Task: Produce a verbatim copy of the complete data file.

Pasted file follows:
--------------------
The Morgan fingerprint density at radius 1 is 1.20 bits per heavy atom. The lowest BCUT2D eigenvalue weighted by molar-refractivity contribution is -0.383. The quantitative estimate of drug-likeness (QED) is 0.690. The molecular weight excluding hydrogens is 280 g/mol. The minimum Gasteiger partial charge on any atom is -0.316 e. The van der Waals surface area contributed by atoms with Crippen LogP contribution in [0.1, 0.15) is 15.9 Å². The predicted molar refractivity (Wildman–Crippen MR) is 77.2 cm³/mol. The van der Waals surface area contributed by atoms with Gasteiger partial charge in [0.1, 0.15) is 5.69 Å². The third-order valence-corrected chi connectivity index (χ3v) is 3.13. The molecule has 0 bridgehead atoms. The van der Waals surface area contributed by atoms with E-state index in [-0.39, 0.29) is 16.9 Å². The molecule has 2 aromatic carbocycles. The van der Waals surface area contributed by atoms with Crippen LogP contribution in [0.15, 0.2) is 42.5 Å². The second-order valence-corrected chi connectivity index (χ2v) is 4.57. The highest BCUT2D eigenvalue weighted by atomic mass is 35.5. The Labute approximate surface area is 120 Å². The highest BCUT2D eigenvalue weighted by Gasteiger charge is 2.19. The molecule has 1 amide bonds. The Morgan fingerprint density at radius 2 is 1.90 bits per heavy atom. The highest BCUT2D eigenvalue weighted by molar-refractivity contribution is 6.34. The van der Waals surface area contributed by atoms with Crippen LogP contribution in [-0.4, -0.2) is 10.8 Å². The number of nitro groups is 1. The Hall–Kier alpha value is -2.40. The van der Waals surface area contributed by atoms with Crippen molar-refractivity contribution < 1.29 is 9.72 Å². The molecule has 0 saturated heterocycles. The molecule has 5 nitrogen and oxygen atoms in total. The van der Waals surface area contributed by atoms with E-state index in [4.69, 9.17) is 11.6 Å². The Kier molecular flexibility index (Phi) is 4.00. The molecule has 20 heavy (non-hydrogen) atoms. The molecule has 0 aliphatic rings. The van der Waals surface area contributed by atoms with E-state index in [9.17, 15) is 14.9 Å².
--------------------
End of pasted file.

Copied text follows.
The Morgan fingerprint density at radius 1 is 1.20 bits per heavy atom. The lowest BCUT2D eigenvalue weighted by molar-refractivity contribution is -0.383. The quantitative estimate of drug-likeness (QED) is 0.690. The molecular weight excluding hydrogens is 280 g/mol. The minimum Gasteiger partial charge on any atom is -0.316 e. The van der Waals surface area contributed by atoms with Crippen LogP contribution in [0.1, 0.15) is 15.9 Å². The predicted molar refractivity (Wildman–Crippen MR) is 77.2 cm³/mol. The van der Waals surface area contributed by atoms with Gasteiger partial charge in [0.1, 0.15) is 5.69 Å². The third-order valence-corrected chi connectivity index (χ3v) is 3.13. The molecule has 0 bridgehead atoms. The van der Waals surface area contributed by atoms with E-state index in [-0.39, 0.29) is 16.9 Å². The molecule has 2 aromatic carbocycles. The van der Waals surface area contributed by atoms with Crippen LogP contribution in [0.15, 0.2) is 42.5 Å². The second-order valence-corrected chi connectivity index (χ2v) is 4.57. The highest BCUT2D eigenvalue weighted by atomic mass is 35.5. The Labute approximate surface area is 120 Å². The highest BCUT2D eigenvalue weighted by Gasteiger charge is 2.19. The molecule has 1 amide bonds. The Morgan fingerprint density at radius 2 is 1.90 bits per heavy atom. The highest BCUT2D eigenvalue weighted by molar-refractivity contribution is 6.34. The van der Waals surface area contributed by atoms with Crippen LogP contribution in [-0.4, -0.2) is 10.8 Å². The number of nitro groups is 1. The Hall–Kier alpha value is -2.40. The van der Waals surface area contributed by atoms with Crippen molar-refractivity contribution < 1.29 is 9.72 Å². The molecule has 0 saturated heterocycles. The molecule has 5 nitrogen and oxygen atoms in total. The van der Waals surface area contributed by atoms with E-state index in [4.69, 9.17) is 11.6 Å². The Kier molecular flexibility index (Phi) is 4.00. The molecule has 20 heavy (non-hydrogen) atoms. The molecule has 0 aliphatic rings. The van der Waals surface area contributed by atoms with E-state index in [9.17, 15) is 14.9 Å².